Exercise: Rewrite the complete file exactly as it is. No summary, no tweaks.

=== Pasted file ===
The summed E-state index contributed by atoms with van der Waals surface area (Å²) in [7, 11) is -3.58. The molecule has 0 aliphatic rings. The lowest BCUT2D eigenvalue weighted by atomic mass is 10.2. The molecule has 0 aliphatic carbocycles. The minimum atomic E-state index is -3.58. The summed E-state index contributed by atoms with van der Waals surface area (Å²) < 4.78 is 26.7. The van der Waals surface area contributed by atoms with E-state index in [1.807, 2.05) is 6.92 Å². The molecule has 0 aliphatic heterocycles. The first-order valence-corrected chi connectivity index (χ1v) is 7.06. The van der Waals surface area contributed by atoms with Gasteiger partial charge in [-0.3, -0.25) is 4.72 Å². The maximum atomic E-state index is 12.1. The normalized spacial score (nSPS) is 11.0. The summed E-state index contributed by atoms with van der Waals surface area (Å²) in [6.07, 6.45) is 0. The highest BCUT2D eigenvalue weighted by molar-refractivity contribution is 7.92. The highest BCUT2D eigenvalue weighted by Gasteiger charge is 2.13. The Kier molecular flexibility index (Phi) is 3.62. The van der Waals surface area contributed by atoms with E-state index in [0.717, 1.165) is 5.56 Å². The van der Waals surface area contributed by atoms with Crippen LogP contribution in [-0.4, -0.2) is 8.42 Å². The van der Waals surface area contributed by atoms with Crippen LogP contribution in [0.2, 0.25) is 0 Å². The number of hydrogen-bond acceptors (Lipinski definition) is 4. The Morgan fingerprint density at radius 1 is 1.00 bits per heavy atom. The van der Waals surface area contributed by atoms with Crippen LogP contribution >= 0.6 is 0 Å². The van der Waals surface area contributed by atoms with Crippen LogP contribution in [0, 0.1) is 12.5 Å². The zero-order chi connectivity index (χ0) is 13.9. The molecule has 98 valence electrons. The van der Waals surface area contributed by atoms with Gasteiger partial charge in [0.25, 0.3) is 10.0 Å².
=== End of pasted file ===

The summed E-state index contributed by atoms with van der Waals surface area (Å²) in [7, 11) is -3.58. The molecule has 0 aliphatic rings. The lowest BCUT2D eigenvalue weighted by atomic mass is 10.2. The molecule has 0 aliphatic carbocycles. The minimum atomic E-state index is -3.58. The summed E-state index contributed by atoms with van der Waals surface area (Å²) < 4.78 is 26.7. The van der Waals surface area contributed by atoms with E-state index in [1.807, 2.05) is 6.92 Å². The molecule has 0 aliphatic heterocycles. The first-order valence-corrected chi connectivity index (χ1v) is 7.06. The van der Waals surface area contributed by atoms with Gasteiger partial charge in [-0.3, -0.25) is 4.72 Å². The maximum atomic E-state index is 12.1. The normalized spacial score (nSPS) is 11.0. The summed E-state index contributed by atoms with van der Waals surface area (Å²) in [6.07, 6.45) is 0. The highest BCUT2D eigenvalue weighted by molar-refractivity contribution is 7.92. The highest BCUT2D eigenvalue weighted by Gasteiger charge is 2.13. The Kier molecular flexibility index (Phi) is 3.62. The van der Waals surface area contributed by atoms with E-state index in [0.717, 1.165) is 5.56 Å². The van der Waals surface area contributed by atoms with Crippen LogP contribution in [-0.4, -0.2) is 8.42 Å². The van der Waals surface area contributed by atoms with Crippen LogP contribution in [0.2, 0.25) is 0 Å². The number of hydrogen-bond acceptors (Lipinski definition) is 4. The Morgan fingerprint density at radius 1 is 1.00 bits per heavy atom. The van der Waals surface area contributed by atoms with Crippen LogP contribution >= 0.6 is 0 Å². The van der Waals surface area contributed by atoms with Crippen LogP contribution in [0, 0.1) is 12.5 Å². The zero-order chi connectivity index (χ0) is 13.9. The molecule has 98 valence electrons. The van der Waals surface area contributed by atoms with Gasteiger partial charge in [0.25, 0.3) is 10.0 Å².